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From the ashes, new blooms rise

After a devastating wildfire, time heals garden and gardener alike.

September 13, 2007|Bettijane Levine | Times Staff Writer

ALPINE, CALIF. — When Keli and Dan Cadenhead came home from dinner that Saturday in October 2003, the sky north of their hilltop house was glowing orange. They watched all night as the light intensified, filled the horizon, finally reared its flaming head above a nearby ridge and roared, at 50 mph, toward their home in the backcountry east of San Diego.

Keli fled to safety with their daughter. Dan stayed to hose the house some more, then raced to higher ground, where he watched flames roll over their 8 acres, engulfing all they owned. He told his family that the house was gone -- incinerated -- along with the acre of mostly native garden his wife had planted and nurtured for 18 years.

For Keli, the garden was neither hobby nor vocation. It was an essential ritual, a daily commitment to the land and the plants she'd selected to line the steep drive up to their Southwestern-style house and to wrap around it.

She'd even planted partway down the steep, chaparral-filled cliffs that form the mesa's sides. Beavertail, pencil and barrel cactus, blue agaves, red yucca, palo verde trees, rockrose, lavender, lion's tail. Cleveland sage, aloes, Geraldtown wax flower, fleabane, African ocotillo, lantana, Madagascar palm, sweet Alyssa. And hundreds more, the names of which she doesn't know.

"Out here, you don't have to purchase succulents and cactus," she says. "You trade with friends and neighbors. You don't need a whole plant. Just break off a leaf of something like the beavertail, plant it and it will grow. Or you plant the pup that one cactus produces, and soon you have a whole new cactus."

Keli grew up near Alpine, in the foothills of the Cuyamaca Mountains.

"I learned gardening as a child, from my mother, who knew all about succulents. It didn't seem important to me then." Later, plants became central. "I am a gardener," she says, a badge of identity.

While Dan worked his way up to president of a construction company, Keli gardened her way through raising two children. When they bought 8 acres in 1988 and built a home from scratch, she knew perfection would be achieved only after she'd planted and her garden was grown.

"The garden is what made our house beautiful," she says. "I didn't exactly have a personal relationship with the plants, but working with them, having my hands in the dirt, is a kind of therapy. Each plant meant something special to me. Each had a story behind it, the story of who gave it to me and when."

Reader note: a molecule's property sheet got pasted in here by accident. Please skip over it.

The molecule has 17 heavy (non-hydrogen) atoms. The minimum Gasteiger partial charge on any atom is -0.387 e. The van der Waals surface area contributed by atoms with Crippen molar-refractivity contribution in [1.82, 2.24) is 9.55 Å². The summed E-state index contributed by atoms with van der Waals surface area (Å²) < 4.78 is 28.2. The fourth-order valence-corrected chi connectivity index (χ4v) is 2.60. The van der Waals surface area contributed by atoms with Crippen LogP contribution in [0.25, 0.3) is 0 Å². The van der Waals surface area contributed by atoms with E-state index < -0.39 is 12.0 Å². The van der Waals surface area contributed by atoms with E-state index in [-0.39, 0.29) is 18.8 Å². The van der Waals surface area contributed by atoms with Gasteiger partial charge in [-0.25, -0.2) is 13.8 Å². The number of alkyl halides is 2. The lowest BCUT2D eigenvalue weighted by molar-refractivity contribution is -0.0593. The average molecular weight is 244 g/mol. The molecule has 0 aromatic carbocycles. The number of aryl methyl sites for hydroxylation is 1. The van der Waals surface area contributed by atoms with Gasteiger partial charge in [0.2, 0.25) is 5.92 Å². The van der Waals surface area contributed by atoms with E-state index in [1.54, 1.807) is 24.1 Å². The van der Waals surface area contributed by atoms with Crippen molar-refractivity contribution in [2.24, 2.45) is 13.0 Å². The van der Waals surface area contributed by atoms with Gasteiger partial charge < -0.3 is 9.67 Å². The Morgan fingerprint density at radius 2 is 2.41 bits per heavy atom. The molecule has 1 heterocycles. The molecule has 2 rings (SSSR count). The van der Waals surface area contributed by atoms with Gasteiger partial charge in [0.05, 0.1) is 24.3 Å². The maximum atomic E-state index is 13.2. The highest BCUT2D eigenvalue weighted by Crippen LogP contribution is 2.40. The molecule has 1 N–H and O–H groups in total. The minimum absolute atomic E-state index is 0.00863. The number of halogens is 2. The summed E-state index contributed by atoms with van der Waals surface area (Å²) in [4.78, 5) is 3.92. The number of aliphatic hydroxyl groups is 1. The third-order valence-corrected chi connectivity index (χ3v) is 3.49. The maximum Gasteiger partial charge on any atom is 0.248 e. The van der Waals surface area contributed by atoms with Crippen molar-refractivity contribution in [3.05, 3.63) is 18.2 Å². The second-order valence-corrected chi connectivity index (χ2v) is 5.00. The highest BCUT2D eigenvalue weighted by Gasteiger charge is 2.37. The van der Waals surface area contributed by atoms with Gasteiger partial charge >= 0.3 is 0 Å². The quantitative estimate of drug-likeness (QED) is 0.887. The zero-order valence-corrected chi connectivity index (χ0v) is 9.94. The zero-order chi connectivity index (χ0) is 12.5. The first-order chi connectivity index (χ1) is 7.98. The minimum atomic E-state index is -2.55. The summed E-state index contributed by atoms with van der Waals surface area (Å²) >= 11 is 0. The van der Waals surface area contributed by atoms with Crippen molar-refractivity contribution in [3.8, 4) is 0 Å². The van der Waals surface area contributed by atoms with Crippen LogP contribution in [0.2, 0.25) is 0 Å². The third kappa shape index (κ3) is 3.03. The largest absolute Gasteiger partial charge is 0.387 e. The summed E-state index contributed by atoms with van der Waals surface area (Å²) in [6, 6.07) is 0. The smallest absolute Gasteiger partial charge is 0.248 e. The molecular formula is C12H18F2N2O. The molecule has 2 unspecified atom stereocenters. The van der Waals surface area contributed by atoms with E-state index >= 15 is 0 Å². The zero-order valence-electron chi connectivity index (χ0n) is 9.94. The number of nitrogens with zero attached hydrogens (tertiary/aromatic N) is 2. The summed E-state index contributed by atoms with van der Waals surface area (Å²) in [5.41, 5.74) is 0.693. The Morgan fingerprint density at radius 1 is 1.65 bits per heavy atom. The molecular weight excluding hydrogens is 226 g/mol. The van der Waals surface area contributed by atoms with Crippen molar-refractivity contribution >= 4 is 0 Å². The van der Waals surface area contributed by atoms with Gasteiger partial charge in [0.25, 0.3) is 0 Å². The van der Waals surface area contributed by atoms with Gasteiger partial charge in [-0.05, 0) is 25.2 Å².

In that context, each plant was irreplaceable. Simply planting a new one wouldn't be the same.

Two days after the blaze, dubbed the Cedar fire, had passed through, police barricades prevented residents from going back to the still dangerous area. Dan and Keli couldn't wait. They outfitted his white Ford Expedition with a bar of flashing lights across the top so it would look like an official vehicle. The Cadenheads and some friends blew by two barricades with no trouble.

"With our lights flashing, they didn't think to stop us," Dan says.

"It was like driving on the moon. Everything around us was dead. Flat. Ashes. Telephone poles were still burning."

Trees, gardens and all the hardscape around their house has been demolished.

"Like a bomb hit it," he says. "Nothing left."

To their astonishment, the house was still standing. The fire, which eventually blackened 300,000 acres and destroyed 2,200 homes, had rolled over it. But an alarm was wailing from inside. Black smoke billowed as they opened the door, but they saw no flames. Dan found fire smoldering inside a dining room wall, which he knocked down while family and friends formed a bucket brigade from the pool. The fire was doused.

"Insurance investigators later told us we'd saved our house," Dan says. "If we'd gone back any later, we'd have lost it all."

There was nothing they could do to save the garden.


Loss of a garden to fire is traumatic. Yet long-term gardeners are an optimistic lot. They understand the regenerative powers of nature, the rewards of patience.

Horticulturist Jo O'Connell, owner of an Australian native-plant nursery in Ventura, says it's pointless to dwell on the downside of garden loss.

"Of course, one's very first thought is always, 'Oh God, how horribly sad this is,' " O'Connell says. "Then you wait weeks or months and plants start regrowing and you think, 'Oh God, how wonderful this is.' "

Not everything regenerates, she says. But plants native to California, Australia and South Africa have always endured fire and are somewhat equipped for it.

"They have ways of responding, by flowering from the trunk, or coming back from the base, called the lignotuber," she says. "The sumac, a common California native, is an example."

Others use different mechanisms for regrowth. Some have very hard seedcoats, she says.

Fire breaks down the seedcoat and triggers germination, the rains arrive and the new plants come up.

"The truth is once you go through all the agony of losing a garden to fire," O'Connell says, "you can experience something very positive."

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